The goal of clinical speech analysis is to describe abnormalities in speech production that affect a speaker's intelligibility. Landmark analysis identifies abrupt changes in a speech signal and classifies them according to their acoustic profiles. These acoustic markers, called landmarks, may help describe intelligibility deficits in disordered speech. As a first step toward clinical application of landmark analysis, the present study describes expression of landmarks in normal speech. Results of the study revealed that syllabic, glottal, and burst landmarks consist of 94% of all landmarks, and suggest the effect of gender needs to be considered for the analysis.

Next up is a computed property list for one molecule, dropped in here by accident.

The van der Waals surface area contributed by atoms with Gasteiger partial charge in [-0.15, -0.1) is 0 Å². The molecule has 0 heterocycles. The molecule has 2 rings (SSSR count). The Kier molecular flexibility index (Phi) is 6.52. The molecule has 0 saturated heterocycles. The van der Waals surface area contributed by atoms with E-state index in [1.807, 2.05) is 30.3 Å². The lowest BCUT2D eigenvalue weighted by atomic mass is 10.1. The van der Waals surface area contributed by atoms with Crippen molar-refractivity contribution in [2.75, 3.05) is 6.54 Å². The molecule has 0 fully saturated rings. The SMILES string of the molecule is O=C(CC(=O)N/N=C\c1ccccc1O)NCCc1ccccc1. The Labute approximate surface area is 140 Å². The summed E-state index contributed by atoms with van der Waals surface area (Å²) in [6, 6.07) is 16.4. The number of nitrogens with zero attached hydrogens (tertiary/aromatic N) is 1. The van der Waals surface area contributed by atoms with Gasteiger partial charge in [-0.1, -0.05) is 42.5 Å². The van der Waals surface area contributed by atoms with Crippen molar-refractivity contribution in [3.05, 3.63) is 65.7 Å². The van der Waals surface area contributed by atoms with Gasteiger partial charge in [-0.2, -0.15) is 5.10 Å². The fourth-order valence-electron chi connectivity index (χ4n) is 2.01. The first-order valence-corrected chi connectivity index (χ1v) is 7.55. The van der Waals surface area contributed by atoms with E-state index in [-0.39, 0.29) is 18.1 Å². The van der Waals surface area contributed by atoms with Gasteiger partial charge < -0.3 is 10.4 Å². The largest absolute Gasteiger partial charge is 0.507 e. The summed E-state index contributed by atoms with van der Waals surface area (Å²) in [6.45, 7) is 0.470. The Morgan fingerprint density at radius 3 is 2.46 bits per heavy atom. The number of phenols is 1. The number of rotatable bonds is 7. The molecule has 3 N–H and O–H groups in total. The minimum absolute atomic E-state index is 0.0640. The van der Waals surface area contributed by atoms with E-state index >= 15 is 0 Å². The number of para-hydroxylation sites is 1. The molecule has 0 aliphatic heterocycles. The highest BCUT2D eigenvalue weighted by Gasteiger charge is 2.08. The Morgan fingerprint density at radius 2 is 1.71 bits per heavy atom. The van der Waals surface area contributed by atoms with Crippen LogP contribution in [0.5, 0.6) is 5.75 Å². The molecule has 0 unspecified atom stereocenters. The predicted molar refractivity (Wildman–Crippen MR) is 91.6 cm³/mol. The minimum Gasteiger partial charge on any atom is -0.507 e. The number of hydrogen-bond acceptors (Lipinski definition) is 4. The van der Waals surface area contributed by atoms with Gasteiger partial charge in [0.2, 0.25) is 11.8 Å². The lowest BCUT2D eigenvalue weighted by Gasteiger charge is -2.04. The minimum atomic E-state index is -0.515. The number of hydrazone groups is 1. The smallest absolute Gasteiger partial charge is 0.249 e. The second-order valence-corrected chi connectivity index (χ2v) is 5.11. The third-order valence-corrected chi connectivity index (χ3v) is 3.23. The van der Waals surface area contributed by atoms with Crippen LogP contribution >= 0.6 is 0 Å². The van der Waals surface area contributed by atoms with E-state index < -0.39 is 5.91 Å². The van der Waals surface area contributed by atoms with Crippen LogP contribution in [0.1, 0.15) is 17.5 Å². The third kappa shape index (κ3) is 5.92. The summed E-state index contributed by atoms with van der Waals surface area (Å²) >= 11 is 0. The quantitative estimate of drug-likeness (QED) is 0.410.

|Journal||Journal of the Acoustical Society of America|
|State||Published - Nov 1 2017|
Bibliographical noteFunding Information:
The authors gratefully acknowledge the support of the United States National Institutes of Health, including NIH Grant Nos. R43/44 DC010104, R42 AG033523, R41/42 DC005534, R21 HL086689, and R41/42 HD034686. The authors also wish to thank Katherine Elkind who assisted in the proofreading of the manuscript.
© 2017 Acoustical Society of America.
ASJC Scopus subject areas
- Arts and Humanities (miscellaneous)
- Acoustics and Ultrasonics